Tangerine Review

Tangerine received some attention last year because it was filmed on Apple iPhone 5s smartphones. This was born of necessity rather than a gimmick, demonstrating raw creativity and what is possible with very little. It’s not about what was used, but how, and Sean S. Baker’s film is extraordinary.

The indistinct plot is fast and funny, but equally melancholic. We follow a pair of transgender prostitutes over the course of a frantic Christmas Eve on the streets of West Hollywood. Sin-Dee Rella (Kitana Kiki Rodriguez) has found out her boyfriend and pimp Chester (James Ransone) is cheating on her. She has a temper, she says “bitch” a lot and marches around threatening to track down her love rival. And that’s basically it, but for her friend (Mya Taylor as Alexandra) trying to keep her under control while planning for a club performance and an Armenian taxi driver Razmik (Karren Karagulian) picking up various fares, hunting for Sin-Dee and hiding his fetish for male sex workers from his family.

The frenetic editing, abstract hand-held composition and eclectic, punchy soundtrack power a relentless pace. The largely inexperienced cast of varied characters work it well to their advantage. Kitana stands out as Sin-Dee; much of the film rests with her and it’s a charismatic, layered performance, the challenges of which she rises to well.

The plotting rarely lingers; long shots and short scenes make sure a film that isn’t going to be to everyone’s taste doesn’t hang about and it works very hard. The scenes with Razmik are particularly clever, forming hilarious vignettes with his colourful fares as he circles the area where the girls are. Eventually his story becomes more important and an interesting angle becomes apparent. His mother-in-law talks with another taxi driver, commenting that Christmas feels fake in L.A.. Odd that she should say it as it is only her family in this story who even acknowledge that it is Christmas!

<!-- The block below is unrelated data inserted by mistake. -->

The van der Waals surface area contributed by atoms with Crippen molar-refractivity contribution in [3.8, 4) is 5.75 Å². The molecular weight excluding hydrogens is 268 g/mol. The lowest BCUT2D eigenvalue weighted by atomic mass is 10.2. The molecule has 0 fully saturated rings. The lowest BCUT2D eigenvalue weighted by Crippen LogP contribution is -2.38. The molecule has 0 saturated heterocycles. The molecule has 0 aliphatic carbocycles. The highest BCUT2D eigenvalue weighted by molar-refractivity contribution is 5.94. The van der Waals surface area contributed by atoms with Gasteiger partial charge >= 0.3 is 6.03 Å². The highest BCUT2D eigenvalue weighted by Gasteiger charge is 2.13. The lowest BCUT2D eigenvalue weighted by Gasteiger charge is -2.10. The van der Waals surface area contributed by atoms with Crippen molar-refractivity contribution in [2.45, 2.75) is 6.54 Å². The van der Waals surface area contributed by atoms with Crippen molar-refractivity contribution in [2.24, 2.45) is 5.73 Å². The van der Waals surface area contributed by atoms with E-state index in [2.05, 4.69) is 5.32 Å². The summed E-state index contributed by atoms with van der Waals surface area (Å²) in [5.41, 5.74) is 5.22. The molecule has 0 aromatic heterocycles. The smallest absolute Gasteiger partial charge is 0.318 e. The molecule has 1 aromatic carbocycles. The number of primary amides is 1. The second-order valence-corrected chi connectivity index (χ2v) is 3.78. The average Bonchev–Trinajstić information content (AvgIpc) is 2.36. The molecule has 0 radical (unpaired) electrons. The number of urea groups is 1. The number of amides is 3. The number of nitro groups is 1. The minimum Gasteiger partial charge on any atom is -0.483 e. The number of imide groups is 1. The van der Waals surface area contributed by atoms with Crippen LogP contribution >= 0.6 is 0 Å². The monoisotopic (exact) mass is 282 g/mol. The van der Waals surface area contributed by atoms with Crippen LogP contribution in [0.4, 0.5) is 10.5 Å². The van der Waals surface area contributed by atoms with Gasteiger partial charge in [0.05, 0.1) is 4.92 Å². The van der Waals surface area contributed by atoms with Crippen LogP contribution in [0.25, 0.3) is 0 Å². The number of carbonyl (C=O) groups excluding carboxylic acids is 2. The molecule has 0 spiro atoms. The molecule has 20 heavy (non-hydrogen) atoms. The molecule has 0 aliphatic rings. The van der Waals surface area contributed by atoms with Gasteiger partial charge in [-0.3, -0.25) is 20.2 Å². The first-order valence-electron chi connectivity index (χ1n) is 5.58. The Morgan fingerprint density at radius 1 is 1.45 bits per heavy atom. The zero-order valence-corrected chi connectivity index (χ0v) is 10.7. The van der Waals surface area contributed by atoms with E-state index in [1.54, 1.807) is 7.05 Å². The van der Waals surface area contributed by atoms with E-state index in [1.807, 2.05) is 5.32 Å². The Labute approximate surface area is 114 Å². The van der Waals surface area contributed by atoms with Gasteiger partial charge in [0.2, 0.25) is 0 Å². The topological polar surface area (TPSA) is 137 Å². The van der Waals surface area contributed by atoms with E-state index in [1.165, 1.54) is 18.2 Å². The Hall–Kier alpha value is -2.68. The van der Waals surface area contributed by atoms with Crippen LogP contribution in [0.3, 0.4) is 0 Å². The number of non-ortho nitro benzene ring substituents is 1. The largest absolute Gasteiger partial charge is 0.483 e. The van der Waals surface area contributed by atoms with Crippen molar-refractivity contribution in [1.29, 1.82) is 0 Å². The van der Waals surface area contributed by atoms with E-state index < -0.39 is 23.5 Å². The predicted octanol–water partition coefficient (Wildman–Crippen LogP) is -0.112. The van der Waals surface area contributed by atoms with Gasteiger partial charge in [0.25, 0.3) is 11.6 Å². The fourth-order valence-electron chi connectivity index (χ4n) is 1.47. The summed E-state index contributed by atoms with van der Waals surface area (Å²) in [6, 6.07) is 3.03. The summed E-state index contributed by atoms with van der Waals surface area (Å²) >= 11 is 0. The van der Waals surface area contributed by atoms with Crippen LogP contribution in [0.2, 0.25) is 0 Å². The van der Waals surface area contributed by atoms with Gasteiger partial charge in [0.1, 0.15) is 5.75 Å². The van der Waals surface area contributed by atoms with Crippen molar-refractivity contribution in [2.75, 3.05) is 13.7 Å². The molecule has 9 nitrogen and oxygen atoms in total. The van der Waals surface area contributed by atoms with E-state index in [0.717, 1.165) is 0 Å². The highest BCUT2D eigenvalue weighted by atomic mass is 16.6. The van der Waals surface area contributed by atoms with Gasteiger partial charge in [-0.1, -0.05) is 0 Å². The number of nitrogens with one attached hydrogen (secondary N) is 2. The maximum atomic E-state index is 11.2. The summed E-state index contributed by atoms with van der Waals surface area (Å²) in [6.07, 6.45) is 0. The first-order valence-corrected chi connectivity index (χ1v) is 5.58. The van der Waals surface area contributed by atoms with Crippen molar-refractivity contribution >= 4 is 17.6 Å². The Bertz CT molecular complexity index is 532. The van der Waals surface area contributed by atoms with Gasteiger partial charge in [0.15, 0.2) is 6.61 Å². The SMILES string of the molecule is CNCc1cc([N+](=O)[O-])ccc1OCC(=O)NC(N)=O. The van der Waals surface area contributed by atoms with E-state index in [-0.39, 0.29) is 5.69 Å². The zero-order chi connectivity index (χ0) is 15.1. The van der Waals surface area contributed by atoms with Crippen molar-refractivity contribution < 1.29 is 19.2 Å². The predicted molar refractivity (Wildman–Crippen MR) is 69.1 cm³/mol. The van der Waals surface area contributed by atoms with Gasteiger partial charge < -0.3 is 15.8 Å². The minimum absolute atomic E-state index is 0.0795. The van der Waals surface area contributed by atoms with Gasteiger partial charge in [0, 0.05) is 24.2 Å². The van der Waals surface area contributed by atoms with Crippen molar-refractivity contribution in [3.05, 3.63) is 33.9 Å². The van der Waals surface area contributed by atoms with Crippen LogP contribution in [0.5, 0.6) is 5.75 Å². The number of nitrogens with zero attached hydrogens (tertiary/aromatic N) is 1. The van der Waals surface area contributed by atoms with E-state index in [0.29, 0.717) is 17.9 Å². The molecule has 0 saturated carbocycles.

This observation on what is real and what is false extends throughout the story; from the men that need to be women, yet are selling themselves, to their clients; men who are no better, hiding from their real lives. Or their false ones, depending on your perspective. And of course this is all playing out on virtually the bottom rung of society (no attention is ever drawn to that fact). It’s a film not dissimilar to Run Lola Run, without the time-bending gimmick, but it also has its roots in Neo Realism; we are observing a typical day for characters who seem very real. If there is any contrivance in the story it is very well disguised.

If you’re looking for something a little different, Tangerine is a terrific choice. First and foremost it’s a comedy and a rather oddly sweet-natured farce, in spite of the brutal delivery. Between laugh out loud antics, confident pacing allows ambitious moments of reflection. Take for instance a scene where Sin-Dee is simply waiting at a bus-stop. It’s striking how quiet it is before her patience runs out. Or the poetic ending, with an elegant reference again to the false and fleeting nature of Sin-Dee’s and Alexandra’s existence. A sobering thought in a film that also features a blow-job in a car wash filmed on someones phone.

The DVD features no extras. For a film like this, that’s not unusual. For this film though it would have been worth seeing some production features. It was filmed fast and loose in real locations. The story of how it came to the screen might be as interesting as the film itself.

Jon Meakin

Updated: Mar 29, 2016

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